Over a few short years, the Internet of Things (IoT) has morphed from a futuristic concept into reality. A growing array of devices and systems--smartphones, beacons, RFID, POS terminals, and smart homes and businesses--generate new connection points and new data points. They change the stakes in profound ways.
"We are entering a third wave of digital transformation," said Olof Schybergson, founder and CEO of Fjord, the design and innovation group at Accenture Interactive. "The first wave involved the introduction of the Internet, the second wave brought us mobility, and the third wave involves transformative digital services."
Not surprisingly, marketers are at the center of this digital disruption. Not only is it necessary to understand constantly changing consumer preferences and behavioral patterns, it's critical to rethink products, services, and entire business strategies. The IoT introduces radically different ways to interact with consumers and businesses, but it also opens up new vistas for collecting, managing, and using data--including within the domain of predictive analytics.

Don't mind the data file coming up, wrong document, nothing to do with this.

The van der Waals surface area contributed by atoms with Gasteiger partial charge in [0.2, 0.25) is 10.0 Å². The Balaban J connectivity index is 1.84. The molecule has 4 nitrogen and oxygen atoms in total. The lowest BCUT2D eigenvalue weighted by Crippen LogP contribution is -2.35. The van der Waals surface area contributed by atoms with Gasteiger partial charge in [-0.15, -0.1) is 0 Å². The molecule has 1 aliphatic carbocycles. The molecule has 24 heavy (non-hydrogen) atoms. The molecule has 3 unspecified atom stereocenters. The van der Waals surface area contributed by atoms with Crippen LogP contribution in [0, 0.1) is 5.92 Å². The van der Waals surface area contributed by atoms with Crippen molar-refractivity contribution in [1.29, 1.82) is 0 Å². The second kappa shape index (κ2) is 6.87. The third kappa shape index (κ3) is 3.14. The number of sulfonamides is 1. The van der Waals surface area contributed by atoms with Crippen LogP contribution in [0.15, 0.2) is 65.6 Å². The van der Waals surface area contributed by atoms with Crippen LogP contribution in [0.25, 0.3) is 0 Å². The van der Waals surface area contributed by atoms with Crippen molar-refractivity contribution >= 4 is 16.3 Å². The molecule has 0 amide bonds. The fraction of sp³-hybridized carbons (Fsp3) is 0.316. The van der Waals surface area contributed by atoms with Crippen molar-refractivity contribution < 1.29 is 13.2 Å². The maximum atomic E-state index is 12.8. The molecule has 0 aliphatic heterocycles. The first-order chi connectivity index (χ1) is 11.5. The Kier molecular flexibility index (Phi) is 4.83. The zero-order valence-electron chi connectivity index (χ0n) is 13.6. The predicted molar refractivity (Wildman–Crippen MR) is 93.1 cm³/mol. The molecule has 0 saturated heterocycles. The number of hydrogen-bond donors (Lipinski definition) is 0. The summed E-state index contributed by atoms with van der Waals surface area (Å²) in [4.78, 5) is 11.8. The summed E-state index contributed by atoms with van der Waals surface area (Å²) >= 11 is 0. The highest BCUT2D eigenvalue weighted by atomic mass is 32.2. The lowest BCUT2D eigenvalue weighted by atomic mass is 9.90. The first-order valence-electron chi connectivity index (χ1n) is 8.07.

"We are seeing the digitization of everything," said Suresh Vittal, vice president of marketing strategy for Adobe Marketing Cloud (Adobe is CMO.com’s parent company). "The Internet of Things cuts across channels, communication tools, and interaction points. It redefines brands and organizations."
To be sure, the IoT is more than the sum of snazzy Fitbits and smart thermostats. It is more than connected liquor bottles, diapers, toothbrushes, and belts. It's about peering into the previously invisible spaces between objects and motion and detecting patterns and trends. It's about assembling various data points in order to develop a more relevant and robust customer experience.